Chilean architect Smiljan Radic is best known for seemingly coming out of nowhere to create the 2014 summer pavilion for London’s Serpentine Gallery, which each year chooses a different architect to design a temporary structure open to the public for three months. Frank Gehry, Zaha Hadid, Peter Zumthor and Oscar Niemeyer are some of the series’ previous architects.
For his pavilion, Radic produced a form that was somewhere between a neolithic doughnut and a luminous alien egg (its thin fiberglass shell allowed light to escape at night). The whole structure rested on array of over-sized rocks. The unusual piece was well-received by critics. A writer for the Telegraph described it as “heroically peculiar,” a structure that “seems to stand out of time.”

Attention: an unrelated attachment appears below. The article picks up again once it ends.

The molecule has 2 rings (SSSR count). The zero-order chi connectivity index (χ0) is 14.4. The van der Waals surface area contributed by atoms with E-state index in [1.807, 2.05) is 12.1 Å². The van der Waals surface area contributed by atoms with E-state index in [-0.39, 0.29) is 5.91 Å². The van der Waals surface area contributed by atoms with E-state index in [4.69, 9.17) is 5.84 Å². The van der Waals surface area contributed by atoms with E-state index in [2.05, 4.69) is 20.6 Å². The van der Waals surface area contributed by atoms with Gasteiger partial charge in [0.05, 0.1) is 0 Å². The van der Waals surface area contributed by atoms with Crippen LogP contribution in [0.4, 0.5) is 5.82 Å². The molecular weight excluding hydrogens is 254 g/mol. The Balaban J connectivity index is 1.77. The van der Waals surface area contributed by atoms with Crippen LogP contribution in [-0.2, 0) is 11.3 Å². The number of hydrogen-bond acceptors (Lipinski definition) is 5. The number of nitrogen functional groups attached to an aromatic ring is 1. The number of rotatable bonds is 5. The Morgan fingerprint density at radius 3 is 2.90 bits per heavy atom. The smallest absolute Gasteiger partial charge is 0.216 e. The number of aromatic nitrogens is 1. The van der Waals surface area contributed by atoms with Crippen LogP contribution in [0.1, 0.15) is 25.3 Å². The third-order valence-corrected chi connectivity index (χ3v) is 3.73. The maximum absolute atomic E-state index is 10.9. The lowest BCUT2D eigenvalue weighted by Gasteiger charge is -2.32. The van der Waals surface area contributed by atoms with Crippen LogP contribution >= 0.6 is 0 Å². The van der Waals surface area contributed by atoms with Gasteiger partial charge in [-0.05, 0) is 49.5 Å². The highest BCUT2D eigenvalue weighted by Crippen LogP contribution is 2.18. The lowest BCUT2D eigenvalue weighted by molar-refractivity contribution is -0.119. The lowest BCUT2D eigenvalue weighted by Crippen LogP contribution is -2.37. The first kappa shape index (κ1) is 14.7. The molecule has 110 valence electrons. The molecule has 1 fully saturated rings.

Radic may have been little-known abroad before his Serpentine pavilion, but he has far more acclaim in his native Chile, where he has designed homes, restaurants and a winery. One of his more notable public projects inside Chile is the redesign of the Chilean Museum of Pre-Columbian Art in Santiago, housed in what was once a royal customs house. Visiting the museum and wandering the halls of Radic’s freshly reworked space was a chance to indulge my interest in the intersection of art and architecture.
And, like his alien egg, it does not disappoint. The architect has taken a somewhat dour neoclassical building from the late colonial era (c. 1805) and turned it into a remarkable space in which to look at pre-Columbian art. ….